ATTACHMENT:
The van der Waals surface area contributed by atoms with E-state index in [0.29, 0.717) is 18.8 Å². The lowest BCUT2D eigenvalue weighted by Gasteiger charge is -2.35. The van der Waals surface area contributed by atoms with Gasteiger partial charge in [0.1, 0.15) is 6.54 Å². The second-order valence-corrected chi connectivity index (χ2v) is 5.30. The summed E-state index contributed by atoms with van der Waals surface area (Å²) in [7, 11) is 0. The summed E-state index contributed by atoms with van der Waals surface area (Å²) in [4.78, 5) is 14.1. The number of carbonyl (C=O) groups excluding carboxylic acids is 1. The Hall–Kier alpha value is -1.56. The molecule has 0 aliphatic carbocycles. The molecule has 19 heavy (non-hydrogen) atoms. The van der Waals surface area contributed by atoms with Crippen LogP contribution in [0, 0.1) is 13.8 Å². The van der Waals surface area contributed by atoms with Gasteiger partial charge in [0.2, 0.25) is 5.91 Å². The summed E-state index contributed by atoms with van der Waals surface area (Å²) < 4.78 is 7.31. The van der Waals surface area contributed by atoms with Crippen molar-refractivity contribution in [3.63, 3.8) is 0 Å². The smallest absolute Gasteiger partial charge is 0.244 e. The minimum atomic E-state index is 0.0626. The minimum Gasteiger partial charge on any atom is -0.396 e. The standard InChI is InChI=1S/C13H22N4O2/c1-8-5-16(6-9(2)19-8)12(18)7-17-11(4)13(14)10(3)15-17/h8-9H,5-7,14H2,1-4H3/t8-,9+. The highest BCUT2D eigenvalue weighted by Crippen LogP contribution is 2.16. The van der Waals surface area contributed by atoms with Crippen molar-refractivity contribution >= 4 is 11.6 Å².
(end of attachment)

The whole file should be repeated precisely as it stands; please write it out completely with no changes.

The van der Waals surface area contributed by atoms with E-state index in [0.29, 0.717) is 18.8 Å². The lowest BCUT2D eigenvalue weighted by Gasteiger charge is -2.35. The van der Waals surface area contributed by atoms with Gasteiger partial charge in [0.1, 0.15) is 6.54 Å². The second-order valence-corrected chi connectivity index (χ2v) is 5.30. The summed E-state index contributed by atoms with van der Waals surface area (Å²) in [7, 11) is 0. The summed E-state index contributed by atoms with van der Waals surface area (Å²) in [4.78, 5) is 14.1. The number of carbonyl (C=O) groups excluding carboxylic acids is 1. The Hall–Kier alpha value is -1.56. The molecule has 0 aliphatic carbocycles. The molecule has 19 heavy (non-hydrogen) atoms. The van der Waals surface area contributed by atoms with Crippen LogP contribution in [0, 0.1) is 13.8 Å². The van der Waals surface area contributed by atoms with Gasteiger partial charge in [0.2, 0.25) is 5.91 Å². The summed E-state index contributed by atoms with van der Waals surface area (Å²) < 4.78 is 7.31. The van der Waals surface area contributed by atoms with Crippen molar-refractivity contribution in [3.63, 3.8) is 0 Å². The smallest absolute Gasteiger partial charge is 0.244 e. The minimum atomic E-state index is 0.0626. The minimum Gasteiger partial charge on any atom is -0.396 e. The standard InChI is InChI=1S/C13H22N4O2/c1-8-5-16(6-9(2)19-8)12(18)7-17-11(4)13(14)10(3)15-17/h8-9H,5-7,14H2,1-4H3/t8-,9+. The highest BCUT2D eigenvalue weighted by Crippen LogP contribution is 2.16. The van der Waals surface area contributed by atoms with Crippen molar-refractivity contribution >= 4 is 11.6 Å².